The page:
Mortality and money purchase pensions

David Davison

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A study conducted by Stanford University in California has suggested that by 2050 the population could have to work to the grand age of 85! Based upon their calculations currently we have 1.5 pensioners for every five employees, but by 2050 that figure will rise to four pensioners for every five workers. The report’s author suggested that “We have seen a doubling of human lifespan in the last century… even without anti-ageing strategies, retirement ages will reach 75 in a couple of decades.” Findings from the Pensions Policy Institute have concluded that “Even unskilled manual workers, who are likely to have the lowest life expectancy, can still expect to live 16 years after state pension age.”

The government estimates that over the next 10 years approximately 600,000 people will cease smoking as a result of the new ban on smoking in public places. Continuing medical advances are all aimed at keeping us alive that bit longer. So while it’s good news that more of us should be around to receive our telegram from the Queen, it also adds up to a reduction in the retirement income available for those with money purchase pension pots.

Annuity purchase is still, by far, the most common means of providing an income on retirement from a money purchase pension arrangement. Longevity is one of the major assumptions insurers will take into account when setting annuity rates, so these continued improvements can only push the cost per pound of pension provided up. This means that all other things being equal individual’s pension pots will provide diminishing incomes over time.

What can individuals do to try and mitigate this trend?

People need to realise that once they have accumulated their pension pot they have a range of choices as to how they provide themselves with an income in retirement. If a guaranteed source of income is an individual’s priority, then a traditional annuity may still represent the most appropriate option. Buying an annuity is a bit like buying car insurance, in that different providers will be competitive in different segments of the market at different times, so it pays to shop around. Too often in the past individuals took the annuity offer they received from the holding insurance company without being aware that they had the option to take their fund to the market and get the best open market option (OMO) rate available to them. Significant steps have been made in the communication of the OMO to individuals and members of schemes but still a significant number of individuals miss out on an improved retirement income.

Never has it been more important for individuals to choose their options at retirement with great care. Do they want to inflation proof their pension and if so, at what rate? Will they need a spouse’s pension? Would they be eligible for an impaired life annuity which may reflect their poorer state of heath? Impaired life annuities offer those in poorer health better annuity rates, on the basis that the insurer doesn’t expect to have to pay them for too long, but by removing some comparatively poorer lives from the mortality pool they will undoubtedly begin to push annuity rates lower still for what might be described as ‘conventional’ lives.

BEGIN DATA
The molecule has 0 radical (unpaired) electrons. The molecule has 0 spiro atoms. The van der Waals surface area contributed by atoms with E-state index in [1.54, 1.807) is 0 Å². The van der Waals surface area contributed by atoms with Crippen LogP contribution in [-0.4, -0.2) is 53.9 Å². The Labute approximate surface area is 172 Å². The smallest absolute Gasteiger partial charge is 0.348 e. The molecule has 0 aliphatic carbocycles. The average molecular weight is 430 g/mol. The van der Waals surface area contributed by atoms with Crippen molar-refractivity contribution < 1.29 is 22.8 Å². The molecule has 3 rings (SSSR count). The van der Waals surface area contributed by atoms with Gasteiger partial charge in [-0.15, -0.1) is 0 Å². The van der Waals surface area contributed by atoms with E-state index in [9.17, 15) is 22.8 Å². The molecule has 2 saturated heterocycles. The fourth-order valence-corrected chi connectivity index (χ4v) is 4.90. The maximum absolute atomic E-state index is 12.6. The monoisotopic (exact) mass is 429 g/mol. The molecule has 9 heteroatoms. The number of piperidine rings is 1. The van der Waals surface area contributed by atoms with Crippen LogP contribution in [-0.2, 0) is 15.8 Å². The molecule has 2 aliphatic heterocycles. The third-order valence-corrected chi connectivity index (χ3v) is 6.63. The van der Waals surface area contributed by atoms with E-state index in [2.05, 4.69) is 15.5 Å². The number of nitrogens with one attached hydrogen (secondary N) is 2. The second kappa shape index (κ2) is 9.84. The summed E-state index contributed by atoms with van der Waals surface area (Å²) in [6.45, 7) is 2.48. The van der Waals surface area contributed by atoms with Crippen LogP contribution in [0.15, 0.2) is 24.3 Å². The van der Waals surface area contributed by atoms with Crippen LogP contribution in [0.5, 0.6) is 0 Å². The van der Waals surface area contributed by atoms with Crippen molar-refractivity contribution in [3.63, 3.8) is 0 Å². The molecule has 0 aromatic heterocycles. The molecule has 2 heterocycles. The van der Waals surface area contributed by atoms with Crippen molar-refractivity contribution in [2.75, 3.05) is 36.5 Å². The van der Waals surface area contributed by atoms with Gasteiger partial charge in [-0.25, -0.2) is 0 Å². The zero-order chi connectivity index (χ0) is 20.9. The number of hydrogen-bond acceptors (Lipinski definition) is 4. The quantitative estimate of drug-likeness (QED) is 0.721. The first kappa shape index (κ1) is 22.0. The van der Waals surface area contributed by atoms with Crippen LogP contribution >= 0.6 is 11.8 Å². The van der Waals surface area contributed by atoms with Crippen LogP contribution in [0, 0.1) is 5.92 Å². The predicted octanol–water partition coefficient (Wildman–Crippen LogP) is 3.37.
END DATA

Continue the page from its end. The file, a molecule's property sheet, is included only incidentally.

The continuing longevity improvements over recent years have also placed a substantial strain on the insurers providing the annuities. Clearly insurers have had to take a view on mortality as they secured business over time. Some of these historic views of mortality, while appearing reasonable at the time have turned out to be overly optimistic. With very little wriggle room in costing annuities it is likely that some insurers’ historic annuity books will be running at a loss. Insurers are unlikely to get much sympathy for their position; however, it does have an impact for the wider market in that insurers are likely to be even more cautious in setting assumptions for new business. This will tend to further reduce income for individuals and, if the losses are significant enough, could have an impact on the insurer’s solvency. Consequently the solvency position of the chosen annuity provider becomes an important selection issue for individuals when securing benefits. On the positive side, the annuity market remains attractive to a number of providers which should keep their terms competitive.

Given this background there has also been a surge in demand for alternatives. So called third way products have sought to provide individuals with greater flexibility, combining the guaranteed income of annuities with some form of secured investment return. However, options such as income drawdown, unsecured annuities or scheme pensions have suffered as a result of the limitations on the supply of options and hedging vehicles required to make these products function effectively. They also still have to answer the fundamental question of how long will the income stream be required for. Some of these products effectively transfer the longevity risk to the individual, so that if your individual pot diminishes or runs out your income reduces or ceases.

This is undoubtedly a complex area for individuals and they will need focused financial advice to effectively guide them through the myriad of choices.

For further information please contact David Davison at Spence & Partners (www.spenceandpartners.co.uk) on 0141 331 1004.

Issued on behalf of Spence & Partners by Blueprint Media

This article was featured in Aug ‘09 edition of DC World, a Professional Pensions supplement.

Date: August 2009

ENDS

David Davison

Post by David Davison

Specialist consultant on pensions strategy for corporate, public sector and not for profit employers

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